This week in class, we talked some more about Jane McGonigal’s TED talk on gaming, gamers and their potential to change/save the world. I think we were all happy for the chance to discuss the substance of her talk after listening to it the week before. There was certainly some skepticism about whether gamers would be able to transfer their productivity, urgent optimism, and work ethic to a different kind of game–an educational game, essentially. I appreciated that, as a class, we approached the topic conservatively, using Henry Jenkins’ framework of a “spinach sundae”; that educational games don’t taste very good and aren’t very good for you either, that “most of the ‘edutainment’ games on the market have all the entertainment value of a bad game and all the educational value of a bad lecture.” There seems to be a fine line between those two elements, entertainment and education; most kids would be able to see right through the “sundae” portion of a mediocre game. What makes some, like Where in the World is Carmen Sandiego? and Oregon Trail, more engaging (and legendary) than Math Blasters?
One instance of gamification that I’ve personally seen be successful is the AADL’s Summer Game. The first summer I felt a bit sheepish playing along, since I assumed it was meant for kids and teens. But some of the prizes are unmistakably aimed at adults (I played chiefly to win the excellent RoosRoast coffee beans and AADL mug set this year, for example). Everyone benefits: you earn points for checking out books and movies, points based on how many pages or minutes the item has, as well as points for reviewing, rating, and tagging items in the catalog. There are also many different badges to earn by tracking down information on the library’s web site and in their online collections. You can then use these points for some very cool prizes. The game greatly increases circulation, increases knowledge among patrons, and engages users with their library. The AADL gets more people in the door and has their catalog greatly enhanced. While this type of game doesn’t quite fit with McGonigal’s view, as the AADL’s game isn’t completely online nor is it as immersive, the AADL is still taking advantage of gamers’ competitiveness (the Summer Game has a leaderboard) and intense work ethic to achieve something good for users and the library.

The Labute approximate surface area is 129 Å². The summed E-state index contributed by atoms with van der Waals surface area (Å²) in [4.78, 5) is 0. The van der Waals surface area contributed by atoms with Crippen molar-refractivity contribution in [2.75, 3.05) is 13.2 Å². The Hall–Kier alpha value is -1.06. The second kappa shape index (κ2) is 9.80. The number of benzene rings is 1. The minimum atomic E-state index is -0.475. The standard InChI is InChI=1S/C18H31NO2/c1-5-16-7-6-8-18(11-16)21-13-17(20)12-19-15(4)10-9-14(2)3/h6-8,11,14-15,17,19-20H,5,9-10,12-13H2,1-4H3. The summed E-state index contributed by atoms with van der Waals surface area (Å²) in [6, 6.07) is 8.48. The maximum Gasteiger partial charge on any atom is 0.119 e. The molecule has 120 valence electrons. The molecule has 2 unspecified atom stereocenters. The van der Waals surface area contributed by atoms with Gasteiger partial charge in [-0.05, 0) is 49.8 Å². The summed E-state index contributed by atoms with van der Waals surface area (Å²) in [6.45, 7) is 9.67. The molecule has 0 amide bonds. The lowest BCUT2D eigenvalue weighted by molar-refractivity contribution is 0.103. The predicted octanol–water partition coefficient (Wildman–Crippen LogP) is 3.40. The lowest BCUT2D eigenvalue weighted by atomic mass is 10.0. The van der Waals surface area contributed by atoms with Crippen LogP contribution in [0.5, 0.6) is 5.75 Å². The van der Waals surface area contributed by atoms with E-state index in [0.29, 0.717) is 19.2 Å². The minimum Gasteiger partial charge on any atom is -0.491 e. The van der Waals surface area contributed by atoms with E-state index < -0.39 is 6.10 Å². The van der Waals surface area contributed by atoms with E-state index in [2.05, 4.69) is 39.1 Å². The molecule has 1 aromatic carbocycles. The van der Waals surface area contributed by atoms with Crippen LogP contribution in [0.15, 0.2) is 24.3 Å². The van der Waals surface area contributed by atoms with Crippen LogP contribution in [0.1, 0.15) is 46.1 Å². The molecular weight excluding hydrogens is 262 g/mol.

Talking about gaming and the traits of gamers fed nicely into our discussion about transfer and working with prior knowledge. I don’t know if I’m an overly cynical person when it comes to school, but I was feeling some cynicism when we looked at the example of comparing the French Revolution and the Egyptian Revolution; if I imagined myself as a teenager in the class, I might feel as though I could see through the exercise and through the teacher’s intentions and be a bit skeptical of investing time in the exercise. But as I reflect on my reaction, I’m not feeling the cynicism anymore. I know the use of “hook” questions, like the example of a teacher saying, “You’re a grad student whose parents offer to buy a car. How do you decide on one with the best gas mileage, cheapest insurance, etc.?” would automatically make my want to flex my problem-solving skills, versus hearing “Today we’re going to look at Consumer Reports Online.”